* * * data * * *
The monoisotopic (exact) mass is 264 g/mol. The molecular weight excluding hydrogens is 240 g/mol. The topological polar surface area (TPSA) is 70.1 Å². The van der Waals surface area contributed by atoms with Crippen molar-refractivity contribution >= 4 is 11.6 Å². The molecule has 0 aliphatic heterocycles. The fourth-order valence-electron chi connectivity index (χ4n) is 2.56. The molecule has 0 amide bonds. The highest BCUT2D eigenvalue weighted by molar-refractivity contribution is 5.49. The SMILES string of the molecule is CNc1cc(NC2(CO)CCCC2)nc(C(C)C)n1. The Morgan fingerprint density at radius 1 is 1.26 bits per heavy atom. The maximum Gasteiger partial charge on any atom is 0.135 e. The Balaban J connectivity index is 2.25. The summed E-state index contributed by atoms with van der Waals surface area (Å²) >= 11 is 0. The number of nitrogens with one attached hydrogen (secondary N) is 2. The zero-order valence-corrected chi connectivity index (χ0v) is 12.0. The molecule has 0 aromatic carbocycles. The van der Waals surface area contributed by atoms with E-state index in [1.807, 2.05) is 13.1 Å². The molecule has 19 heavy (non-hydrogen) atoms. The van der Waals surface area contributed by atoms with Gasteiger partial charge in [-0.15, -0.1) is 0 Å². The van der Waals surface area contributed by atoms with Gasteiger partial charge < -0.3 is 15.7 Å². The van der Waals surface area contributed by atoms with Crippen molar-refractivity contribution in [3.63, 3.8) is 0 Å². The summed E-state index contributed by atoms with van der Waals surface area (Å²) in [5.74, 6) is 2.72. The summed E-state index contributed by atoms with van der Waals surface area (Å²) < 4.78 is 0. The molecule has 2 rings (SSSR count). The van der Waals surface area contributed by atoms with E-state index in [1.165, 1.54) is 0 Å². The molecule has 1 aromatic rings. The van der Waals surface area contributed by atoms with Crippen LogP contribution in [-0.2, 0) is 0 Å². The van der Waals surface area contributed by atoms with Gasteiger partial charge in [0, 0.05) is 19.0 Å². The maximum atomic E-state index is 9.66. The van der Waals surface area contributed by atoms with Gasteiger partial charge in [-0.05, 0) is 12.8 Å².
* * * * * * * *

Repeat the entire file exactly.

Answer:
The monoisotopic (exact) mass is 264 g/mol. The molecular weight excluding hydrogens is 240 g/mol. The topological polar surface area (TPSA) is 70.1 Å². The van der Waals surface area contributed by atoms with Crippen molar-refractivity contribution >= 4 is 11.6 Å². The molecule has 0 aliphatic heterocycles. The fourth-order valence-electron chi connectivity index (χ4n) is 2.56. The molecule has 0 amide bonds. The highest BCUT2D eigenvalue weighted by molar-refractivity contribution is 5.49. The SMILES string of the molecule is CNc1cc(NC2(CO)CCCC2)nc(C(C)C)n1. The Morgan fingerprint density at radius 1 is 1.26 bits per heavy atom. The maximum Gasteiger partial charge on any atom is 0.135 e. The Balaban J connectivity index is 2.25. The summed E-state index contributed by atoms with van der Waals surface area (Å²) >= 11 is 0. The number of nitrogens with one attached hydrogen (secondary N) is 2. The zero-order valence-corrected chi connectivity index (χ0v) is 12.0. The molecule has 0 aromatic carbocycles. The van der Waals surface area contributed by atoms with E-state index in [1.807, 2.05) is 13.1 Å². The molecule has 19 heavy (non-hydrogen) atoms. The van der Waals surface area contributed by atoms with Gasteiger partial charge in [-0.15, -0.1) is 0 Å². The van der Waals surface area contributed by atoms with Gasteiger partial charge < -0.3 is 15.7 Å². The van der Waals surface area contributed by atoms with Crippen molar-refractivity contribution in [3.63, 3.8) is 0 Å². The summed E-state index contributed by atoms with van der Waals surface area (Å²) in [5.74, 6) is 2.72. The summed E-state index contributed by atoms with van der Waals surface area (Å²) < 4.78 is 0. The molecule has 2 rings (SSSR count). The van der Waals surface area contributed by atoms with E-state index in [1.165, 1.54) is 0 Å². The molecule has 1 aromatic rings. The van der Waals surface area contributed by atoms with Crippen LogP contribution in [-0.2, 0) is 0 Å². The van der Waals surface area contributed by atoms with Gasteiger partial charge in [0, 0.05) is 19.0 Å². The maximum atomic E-state index is 9.66. The van der Waals surface area contributed by atoms with Gasteiger partial charge in [-0.05, 0) is 12.8 Å².